Root surface strain during canal shaping and its influence on apical microcrack development: a preliminary investigation

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Abstract

Aim

To determine the root surface strain (RSS) generated during root canal shaping and its effects on apical microcrack development.

Methodology

Twenty-five extracted human mandibular premolars were selected and decoronated. The teeth were instrumented with either the ProTaper (PT) or WaveOne (WO) (Dentsply Maillefer) NiTi rotary systems (n = 10 per group) or used as controls (n = 5). Instrumented root canals were enlarged to ProTaper F4 (size 40, 0.06 taper) or using WaveOne LARGE (size 40, 0.08 taper) instruments according to the manufacturer's instructions. An electrical strain gage (KFG02–120-C1–16, Kyowa Dengyo, Tokyo, Japan) was fixed on the proximal root surface and connected to a strain amplifier via a bridge box in order to measure RSS. During canal shaping, the strain output of the amplifier was recorded. The instantaneous RSS induced by each instrument and the maximum RSSs were determined. All teeth were then stained with contrast media and imaged with micro-computed tomography (micro-CT) at an isotropic resolution of 10 μm to detect microcracks. The mean maximum RSS values (microstrain) and mean number of microcracks recorded for both groups were tested for statistical significance using Mann–Whitney U-test. Presence/absence of microcracks in both groups was compared by chi-square tests.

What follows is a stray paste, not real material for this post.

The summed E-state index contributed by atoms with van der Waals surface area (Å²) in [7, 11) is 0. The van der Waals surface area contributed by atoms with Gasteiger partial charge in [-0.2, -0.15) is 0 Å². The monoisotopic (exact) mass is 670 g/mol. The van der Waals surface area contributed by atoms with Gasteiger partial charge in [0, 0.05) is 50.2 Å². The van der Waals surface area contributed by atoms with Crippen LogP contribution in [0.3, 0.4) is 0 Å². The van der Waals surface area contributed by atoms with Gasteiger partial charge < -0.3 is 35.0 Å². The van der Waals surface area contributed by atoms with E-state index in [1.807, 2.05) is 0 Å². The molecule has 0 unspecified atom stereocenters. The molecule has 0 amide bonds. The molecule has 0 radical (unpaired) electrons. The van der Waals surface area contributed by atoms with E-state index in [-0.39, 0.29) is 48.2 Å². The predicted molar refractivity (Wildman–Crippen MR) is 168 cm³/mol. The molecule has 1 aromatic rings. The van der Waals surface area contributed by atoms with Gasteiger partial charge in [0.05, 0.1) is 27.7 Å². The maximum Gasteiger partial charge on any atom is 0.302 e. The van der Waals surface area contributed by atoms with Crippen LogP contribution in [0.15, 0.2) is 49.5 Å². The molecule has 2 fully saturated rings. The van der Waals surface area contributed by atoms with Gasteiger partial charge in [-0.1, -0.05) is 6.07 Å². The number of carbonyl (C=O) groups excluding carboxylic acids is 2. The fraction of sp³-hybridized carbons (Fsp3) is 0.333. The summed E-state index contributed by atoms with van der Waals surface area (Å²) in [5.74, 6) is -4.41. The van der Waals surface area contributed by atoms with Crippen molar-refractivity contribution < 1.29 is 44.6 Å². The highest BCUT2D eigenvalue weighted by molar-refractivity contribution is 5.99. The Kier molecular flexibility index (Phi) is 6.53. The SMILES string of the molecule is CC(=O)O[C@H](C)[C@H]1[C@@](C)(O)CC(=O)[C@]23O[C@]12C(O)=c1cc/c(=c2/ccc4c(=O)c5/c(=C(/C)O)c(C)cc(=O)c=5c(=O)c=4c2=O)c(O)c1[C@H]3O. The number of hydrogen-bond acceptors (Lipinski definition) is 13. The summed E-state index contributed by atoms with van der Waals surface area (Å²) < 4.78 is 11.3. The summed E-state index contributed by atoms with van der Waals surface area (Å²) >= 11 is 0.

Results

Increased baseline RSS from strain accumulation during canal shaping was observed, with similar maximum RSS (mean ± SD) for PT (416.6 ± 185.1 μstrain) and WO (398.2 ± 163.8 μstrain) (P = 0.94). The interevaluator reliability for microcrack detection using micro-CT had a kappa value of 0.998. Compared to the PT group, there was a trend for fewer samples with microcracks in the WO group (P = 0.051). On the micro-CT images, apical microcracks were detected in 20 PT and 11 WO samples (P = 0.10). The microcracks were observed in the buccolingual direction in all WO and 81% of PT samples. No vertical root fractures were found. The maximum RSS obtained during canal shaping was poorly correlated with the number of microcracks found (R2 = 0.093).

Conclusions

Based on these preliminary data, canal shaping appears to cause apical microcracks regardless of the type of rotary instrument motion. Contrast-enhanced micro-CT was able to identify microcracks in roots.

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